Successful developers of renewable projects enter into a private law contract with the Low Carbon Contracts Company (LCCC), a government-owned company. Developers are paid a flat (indexed) rate for the electricity they produce over a 15-year period; the difference between the ‘strike price’ (a price for electricity reflecting the cost of investing in a particular low carbon technology) and the ‘reference price’ (a measure of the average market price for electricity in the GB market).
PFI at it's finest. But you can see the current subsidy rate for offshore CfD's here-
which shows a broad spread of prices. But don't be fooled by some of the 'low' contracts, like Dogger Bank. Scammers have somethink like 3yrs before they have to enter into the CfD scheme, so although they should be charging say, £51/MWh, they can currently sell at market price and make bank. And because contracts are indexed, existing producers also self-inflate energy prices. So inflation's running at 10% due to price of gas/energy, CfD strike prices increases by 10%+ which is a genius move.
But the 'renewables' lobby is desperate to keep this gravy train rolling, and is being helped along by useful idiots like John Gummer. One current 'solution' is to rethink the CfD thing, and set a 'price cap', so around £200/MWh has been floated. If you've contracted at £51/MWh currently, this is obviously a nice lil windfall. But the 'renewables' lobby keeps telling us their product is getting ever cheaper. Market prices and mechanisms don't reflect this, but they could. So we could use benchmarking rather than crudely indexed CfDs.
Bigger problem is it still does nothing to solve the fundamental problems of 'renewables', ie intermittency, which is why we're in this mess in the first place. 'Renewables' aren't reliable, so they need back-up power, which has been gas. Oops.
I'd like to think that will actually happen, but...Government ;-/
It sounds like it might, but as always, there's lobbying. So 'agreeing' to a cap system in exchange for vastly inflated CfD strike prices.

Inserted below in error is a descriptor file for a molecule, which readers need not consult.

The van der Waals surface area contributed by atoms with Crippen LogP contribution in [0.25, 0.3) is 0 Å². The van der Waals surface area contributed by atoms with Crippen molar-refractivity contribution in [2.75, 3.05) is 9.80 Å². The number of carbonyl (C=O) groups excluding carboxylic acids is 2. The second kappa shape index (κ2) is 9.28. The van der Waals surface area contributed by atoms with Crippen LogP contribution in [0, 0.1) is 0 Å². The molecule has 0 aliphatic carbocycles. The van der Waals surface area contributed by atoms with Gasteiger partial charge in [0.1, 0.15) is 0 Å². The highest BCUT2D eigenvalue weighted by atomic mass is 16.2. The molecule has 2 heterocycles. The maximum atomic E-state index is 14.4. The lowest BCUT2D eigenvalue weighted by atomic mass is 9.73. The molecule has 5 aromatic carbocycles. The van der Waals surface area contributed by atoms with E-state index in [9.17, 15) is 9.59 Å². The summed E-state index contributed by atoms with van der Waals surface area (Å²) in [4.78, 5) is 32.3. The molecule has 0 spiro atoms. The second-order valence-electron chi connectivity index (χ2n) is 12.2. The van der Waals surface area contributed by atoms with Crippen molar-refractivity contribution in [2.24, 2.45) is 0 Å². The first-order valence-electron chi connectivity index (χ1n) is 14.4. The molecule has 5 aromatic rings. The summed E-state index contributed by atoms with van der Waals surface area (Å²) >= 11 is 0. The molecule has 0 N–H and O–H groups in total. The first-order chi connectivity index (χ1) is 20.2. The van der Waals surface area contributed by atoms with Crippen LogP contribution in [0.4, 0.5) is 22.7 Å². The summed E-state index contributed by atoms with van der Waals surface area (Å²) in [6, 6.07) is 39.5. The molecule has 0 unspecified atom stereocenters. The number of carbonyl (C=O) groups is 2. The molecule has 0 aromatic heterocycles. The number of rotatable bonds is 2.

The whole thing needs reform, and telecomms kind of has an example, eg-
Which focuses on cost. The 'renewables' lobby tends to gloss over that part, except when they're promoting themselves as the 'cheapest'. Which they might be, if you ignore interconnection, distribution, stand-by costs etc. Which has been the problem. If it's so cheap, why has electricity got so expensive?
But using some form of cost+ methodolgy generally works. Government says 'gimme 50GW' because Net Zero. Potential bidders can quote based on a standardised cost model. There are still.. issues when power and energy get confused, ie 50GW isn't anything close to 50GWh, but CfDs could contract based on GWh, if that's desireable. Supplier is then obligated to deliver 50GWh at the contracted price. Sure, that would mean they'd carry the cost of intermittency, but that's perhaps better than loading it onto consumers who have no real choice but to pay up. There's also no real incentive in the energy market to control or reduce costs, in fact just the opposite when those costs can be passed through and generate huge profits for the industry. Then again, the government could do something sensible, and re-nationalise the National Grid and ESO to remove those perverse incentives.
Hmmm. Let’s examine that a fraction more closely shall we?
Oil Companies will invest in more drilling which will drive climate change. Green companies will build more green generation.
Which one is worth having.
A lot of reliability of generation can be dealt with via over provisioning. Again sounds like a win to me.
The PRC built wind farms with a total capacity of almost 100GW in 2020, a rise of nearly 60% on the previous year, which is more than the rest of world combined. The US built just 16.5GW.
Where is the UK? 10,973 wind turbines with a total installed capacity of over 24.2 gigawatts.
Up to 2020, there were no major UK-based wind turbine manufacturers. Most are headquartered in Denmark, Germany, the PRC and the USA
look at Wind power as a percentage of total consumption, and you will find the UK considerably higher than all the other mentioned nations.
In fact, Scotland produces more electricity than it needs, as do the Orkney and Shetland Isles
Wind generation is approximately 30% of UK capacity, carbon neutral at over 53% (that includes DRACS "Bio-mass" (trees) which is on shaky ground)
There is a long way to go worldwide, but the Uk is far from behind, and while the manufacturing companies might not be UK based, the Manufacturing is. The majority of UK turbines and blades are made in the UK. there are large production hubs in the north of England and up the East coast of Scotland, that are transitioning from rig building and maintenance to turbines.
The article I read from a US news source was playing up the angle that the US would be catching up with Europe and Asia on floating wind generation.
Not sure how much of that came from what Biden or others in government said, but I imagine framing it partially as "the US is behind and we need to catch up" will help sell it to some republicans who care more about US not falling behind in green technology than they care about green energy itself.